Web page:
Expanding on what I wrote in a comment elsewhere, I think a crucial point to emphasise is that an ideal answer will make both prescriptivists and descriptivists happy.
A good prescriptivist answer will appeal to the most authoritative authority available; and for the most part, the big dictionaries and the more modern style guides are actually pretty descriptively well-informed these days. An un- or badly-sourced prescriptivist answer can always be battled on its own territory by “I trump your Strunk and White with my Fowler!” (or CMoS, or OED, or…); and then if the prescriptivist rises to the bait and questions the claimed higher authority, they can hardly avoid getting into serious linguistic questions and hence on to more descriptivist ground (cf. @nohat’s answer).
On the other hand, an ideal descriptivist answer will not just say “this is what people use these days, and I’m a young native speaker so I should know”; it’ll say a little about what’s used where, and back this up, so will usually look something like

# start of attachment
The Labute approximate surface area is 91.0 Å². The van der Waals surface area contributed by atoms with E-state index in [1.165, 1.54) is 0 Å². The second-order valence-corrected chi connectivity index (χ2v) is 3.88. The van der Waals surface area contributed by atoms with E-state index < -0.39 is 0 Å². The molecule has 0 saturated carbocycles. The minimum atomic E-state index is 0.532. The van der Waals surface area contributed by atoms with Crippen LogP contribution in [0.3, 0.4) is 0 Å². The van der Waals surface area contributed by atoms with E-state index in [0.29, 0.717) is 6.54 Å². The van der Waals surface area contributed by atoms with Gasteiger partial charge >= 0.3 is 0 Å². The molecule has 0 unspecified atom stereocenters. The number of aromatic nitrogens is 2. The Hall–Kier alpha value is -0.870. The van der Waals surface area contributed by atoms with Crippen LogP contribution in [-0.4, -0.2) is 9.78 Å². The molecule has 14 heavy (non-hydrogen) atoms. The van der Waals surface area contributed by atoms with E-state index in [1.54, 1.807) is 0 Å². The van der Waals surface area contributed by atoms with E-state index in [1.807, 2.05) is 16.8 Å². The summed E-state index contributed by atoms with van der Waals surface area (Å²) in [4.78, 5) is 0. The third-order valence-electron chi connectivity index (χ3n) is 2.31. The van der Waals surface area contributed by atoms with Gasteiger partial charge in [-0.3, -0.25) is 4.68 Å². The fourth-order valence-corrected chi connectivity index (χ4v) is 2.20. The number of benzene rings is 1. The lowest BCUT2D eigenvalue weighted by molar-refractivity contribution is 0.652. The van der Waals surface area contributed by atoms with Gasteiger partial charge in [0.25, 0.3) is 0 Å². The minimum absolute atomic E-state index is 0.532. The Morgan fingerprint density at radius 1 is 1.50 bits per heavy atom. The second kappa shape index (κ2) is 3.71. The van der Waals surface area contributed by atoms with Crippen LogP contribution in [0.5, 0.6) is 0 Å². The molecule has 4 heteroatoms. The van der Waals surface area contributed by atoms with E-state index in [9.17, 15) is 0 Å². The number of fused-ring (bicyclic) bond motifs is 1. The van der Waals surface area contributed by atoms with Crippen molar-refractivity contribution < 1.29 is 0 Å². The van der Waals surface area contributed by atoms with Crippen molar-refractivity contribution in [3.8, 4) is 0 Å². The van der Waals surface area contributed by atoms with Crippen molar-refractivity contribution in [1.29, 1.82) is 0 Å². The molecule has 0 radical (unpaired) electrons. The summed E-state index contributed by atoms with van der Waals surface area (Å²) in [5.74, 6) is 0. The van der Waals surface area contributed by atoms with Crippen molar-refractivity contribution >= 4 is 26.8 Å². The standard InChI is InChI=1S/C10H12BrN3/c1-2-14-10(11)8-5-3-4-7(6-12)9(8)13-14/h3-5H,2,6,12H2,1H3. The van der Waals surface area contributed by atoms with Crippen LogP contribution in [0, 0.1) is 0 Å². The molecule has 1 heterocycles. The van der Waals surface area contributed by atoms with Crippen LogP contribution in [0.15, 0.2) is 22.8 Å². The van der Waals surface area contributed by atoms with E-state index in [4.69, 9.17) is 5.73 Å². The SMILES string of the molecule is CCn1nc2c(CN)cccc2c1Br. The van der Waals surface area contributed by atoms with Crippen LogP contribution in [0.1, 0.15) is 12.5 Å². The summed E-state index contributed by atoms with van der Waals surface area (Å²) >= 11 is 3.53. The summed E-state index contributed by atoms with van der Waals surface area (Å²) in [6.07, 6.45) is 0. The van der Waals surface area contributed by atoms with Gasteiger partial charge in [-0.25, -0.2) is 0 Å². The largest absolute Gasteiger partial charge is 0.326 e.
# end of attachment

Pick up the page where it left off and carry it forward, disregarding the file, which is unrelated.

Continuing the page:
In formal writing [or “in UK English”, “in traditional usage”], X is standard (cf. Fowler); but Y is more common in casual usage [or “in the Southern US”, “in younger speakers’ usage”, …], as can be seen in e.g. COCA.
And as long as these distinctions are clear, even an arch-prescriptivist will be quite happy with this: he’ll see the “correct” usage in the most prestigious place, backed up by a respected authority, and can even enjoy some schadenfreude at the documentation of how badly the rabble are speaking these days!
However, all these are just prescriptions(!) to follow in writing your own answers. When it comes to dealing with other people’s bad answers, I’m not sure what to add to what @nohat said — and yes, it does sometimes get tiresome!